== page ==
PITTSBURGH (KDKA) -- There's no doubt texting is a quick and easy way to communicate, but it's also potentially deadly when done behind the wheel.
"It's really dangerous," Laryn McConnell, of Penn Hills, said. "I mean, you look at your phone for two seconds and that's all it takes to get into an accident."
The obvious dangers prompted state lawmakers to create a law banning drivers from texting while operating a motor vehicle.
It went into effect March 8th, but clearly not everyone is obeying. KDKA-TV found a driver texting on the Parkway East.
"Just trying to kill some time while the traffic is going," he said. "Had to take a picture of the sign to prove to work why I'm late."
Although KDKA-TV caught him red-handed, the police didn't. In fact, it seems police are having a tough time finding anyone breaking this law.
Here's a breakdown of just how many citations have been handed out in some local departments.
In the city of Pittsburgh, officers gave out four citations.
Ross Township officers cited only two drivers. Mt. Lebanon – only one.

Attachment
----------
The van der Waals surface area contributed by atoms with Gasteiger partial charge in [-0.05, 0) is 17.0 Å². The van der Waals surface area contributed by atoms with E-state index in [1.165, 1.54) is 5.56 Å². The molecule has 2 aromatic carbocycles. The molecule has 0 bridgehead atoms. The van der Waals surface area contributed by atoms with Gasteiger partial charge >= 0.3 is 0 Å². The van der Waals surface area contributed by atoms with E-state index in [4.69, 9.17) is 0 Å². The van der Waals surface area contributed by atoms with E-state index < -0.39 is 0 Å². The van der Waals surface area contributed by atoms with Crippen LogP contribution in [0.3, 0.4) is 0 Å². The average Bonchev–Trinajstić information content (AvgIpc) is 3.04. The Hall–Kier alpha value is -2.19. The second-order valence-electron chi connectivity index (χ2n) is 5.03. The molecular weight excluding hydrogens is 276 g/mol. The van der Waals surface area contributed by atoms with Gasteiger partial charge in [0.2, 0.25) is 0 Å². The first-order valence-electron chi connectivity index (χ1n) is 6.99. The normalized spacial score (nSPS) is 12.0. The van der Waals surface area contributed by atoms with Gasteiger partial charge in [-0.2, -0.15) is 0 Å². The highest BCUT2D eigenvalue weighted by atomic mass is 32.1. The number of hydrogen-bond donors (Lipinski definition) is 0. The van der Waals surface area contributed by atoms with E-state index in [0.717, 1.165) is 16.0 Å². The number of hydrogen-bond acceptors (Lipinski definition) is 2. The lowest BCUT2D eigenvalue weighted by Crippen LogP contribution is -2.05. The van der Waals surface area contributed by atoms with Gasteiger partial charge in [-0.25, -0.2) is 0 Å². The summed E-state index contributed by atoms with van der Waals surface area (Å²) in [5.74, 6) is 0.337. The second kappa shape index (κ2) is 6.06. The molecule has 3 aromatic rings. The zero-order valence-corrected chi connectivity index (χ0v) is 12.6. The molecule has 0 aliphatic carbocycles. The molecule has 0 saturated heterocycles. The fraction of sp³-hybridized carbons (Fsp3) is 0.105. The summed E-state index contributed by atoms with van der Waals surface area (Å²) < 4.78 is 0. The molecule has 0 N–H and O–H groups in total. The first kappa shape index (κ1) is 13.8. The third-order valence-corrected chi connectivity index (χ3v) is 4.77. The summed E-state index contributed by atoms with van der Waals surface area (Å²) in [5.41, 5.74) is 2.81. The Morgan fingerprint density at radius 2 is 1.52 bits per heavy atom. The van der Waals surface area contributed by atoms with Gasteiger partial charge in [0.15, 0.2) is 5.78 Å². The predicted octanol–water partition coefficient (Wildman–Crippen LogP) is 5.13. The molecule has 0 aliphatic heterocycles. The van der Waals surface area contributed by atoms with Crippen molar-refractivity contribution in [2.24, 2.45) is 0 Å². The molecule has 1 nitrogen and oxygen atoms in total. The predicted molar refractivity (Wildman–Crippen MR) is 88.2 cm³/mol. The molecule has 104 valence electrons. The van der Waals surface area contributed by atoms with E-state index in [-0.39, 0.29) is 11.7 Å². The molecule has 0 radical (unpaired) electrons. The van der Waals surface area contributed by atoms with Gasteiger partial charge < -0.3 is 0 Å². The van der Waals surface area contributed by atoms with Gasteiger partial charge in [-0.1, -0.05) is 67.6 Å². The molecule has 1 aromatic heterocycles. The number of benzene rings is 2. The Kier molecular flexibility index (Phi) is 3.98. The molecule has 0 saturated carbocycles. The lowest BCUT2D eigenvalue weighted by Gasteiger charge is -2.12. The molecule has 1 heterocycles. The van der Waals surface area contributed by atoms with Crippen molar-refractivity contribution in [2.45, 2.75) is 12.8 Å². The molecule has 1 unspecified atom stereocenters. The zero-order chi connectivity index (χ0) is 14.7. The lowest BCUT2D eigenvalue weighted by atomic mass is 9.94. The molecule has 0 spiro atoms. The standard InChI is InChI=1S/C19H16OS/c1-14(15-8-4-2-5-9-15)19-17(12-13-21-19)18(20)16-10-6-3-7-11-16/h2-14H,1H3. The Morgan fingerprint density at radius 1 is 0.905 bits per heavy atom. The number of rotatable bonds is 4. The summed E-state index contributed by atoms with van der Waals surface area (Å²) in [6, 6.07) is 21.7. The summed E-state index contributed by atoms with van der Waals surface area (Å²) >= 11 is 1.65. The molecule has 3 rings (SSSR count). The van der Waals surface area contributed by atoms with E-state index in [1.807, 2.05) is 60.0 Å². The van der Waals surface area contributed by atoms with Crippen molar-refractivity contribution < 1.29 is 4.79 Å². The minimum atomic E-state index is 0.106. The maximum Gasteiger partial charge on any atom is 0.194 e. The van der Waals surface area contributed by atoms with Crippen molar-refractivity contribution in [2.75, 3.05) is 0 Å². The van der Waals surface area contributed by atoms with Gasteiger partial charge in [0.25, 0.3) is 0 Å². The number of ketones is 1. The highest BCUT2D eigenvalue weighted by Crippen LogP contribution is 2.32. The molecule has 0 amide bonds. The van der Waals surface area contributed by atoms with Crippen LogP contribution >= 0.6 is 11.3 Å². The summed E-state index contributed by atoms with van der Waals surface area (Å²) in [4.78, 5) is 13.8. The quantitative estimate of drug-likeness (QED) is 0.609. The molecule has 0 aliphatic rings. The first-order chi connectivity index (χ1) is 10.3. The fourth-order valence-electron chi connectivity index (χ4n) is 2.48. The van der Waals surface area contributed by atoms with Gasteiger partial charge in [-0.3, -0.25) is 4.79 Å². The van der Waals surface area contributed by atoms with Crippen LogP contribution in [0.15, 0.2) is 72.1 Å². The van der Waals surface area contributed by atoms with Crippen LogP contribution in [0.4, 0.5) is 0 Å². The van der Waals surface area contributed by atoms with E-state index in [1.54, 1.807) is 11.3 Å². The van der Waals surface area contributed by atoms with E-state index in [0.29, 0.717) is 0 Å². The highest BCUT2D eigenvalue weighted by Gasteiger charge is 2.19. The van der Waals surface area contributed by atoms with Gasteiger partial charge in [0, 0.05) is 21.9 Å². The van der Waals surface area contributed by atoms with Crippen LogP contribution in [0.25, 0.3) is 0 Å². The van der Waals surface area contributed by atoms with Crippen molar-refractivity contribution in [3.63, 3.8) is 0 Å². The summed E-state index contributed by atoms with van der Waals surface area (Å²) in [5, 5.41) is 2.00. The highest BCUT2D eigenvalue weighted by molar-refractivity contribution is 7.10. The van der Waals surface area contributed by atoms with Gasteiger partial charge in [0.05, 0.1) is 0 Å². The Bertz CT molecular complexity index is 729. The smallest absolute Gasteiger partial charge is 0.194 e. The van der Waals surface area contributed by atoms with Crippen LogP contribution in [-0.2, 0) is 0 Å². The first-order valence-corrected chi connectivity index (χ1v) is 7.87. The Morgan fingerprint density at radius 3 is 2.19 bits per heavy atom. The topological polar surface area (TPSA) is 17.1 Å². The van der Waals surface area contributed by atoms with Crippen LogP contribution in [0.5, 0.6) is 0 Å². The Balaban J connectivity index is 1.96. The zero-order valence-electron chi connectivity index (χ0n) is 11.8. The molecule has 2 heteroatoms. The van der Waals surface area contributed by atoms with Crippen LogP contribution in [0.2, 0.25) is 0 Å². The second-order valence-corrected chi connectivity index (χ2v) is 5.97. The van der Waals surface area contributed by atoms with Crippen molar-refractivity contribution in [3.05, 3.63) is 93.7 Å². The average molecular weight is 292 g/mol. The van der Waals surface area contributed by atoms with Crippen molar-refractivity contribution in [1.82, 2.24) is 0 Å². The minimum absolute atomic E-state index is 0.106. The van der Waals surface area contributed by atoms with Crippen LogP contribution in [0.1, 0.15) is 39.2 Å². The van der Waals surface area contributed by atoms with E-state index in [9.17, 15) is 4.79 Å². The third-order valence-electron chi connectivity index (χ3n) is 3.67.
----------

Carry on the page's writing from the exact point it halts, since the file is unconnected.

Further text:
In Penn Hills the number is zero and the same goes for Moon Township.
Statewide, troopers have handed out 98 citations between March 8th and early September.
"It's taken people time to get used to it," Trooper Robin Mungo said. "It's taken our officers time to just remember to write it."
Officers say it will take a good year to really get an idea of whether the law is effective, but by then, there may be a whole new regulation in place.
State Rep. Joe Markosek, D-Monroeville, whose district covers parts of Allegheny and Westmoreland counties, is now pushing to prohibit drivers from using hand held cell phones altogether.
"This will not work unless the actual public, the driving public takes it upon themselves to say, 'This is wrong, I shouldn't be doing it and I'm not going to do while I drive,'" he said.
Markosek says if nothing else, his proposal will hopefully get people talking and thinking about the dangers of distracted driving.
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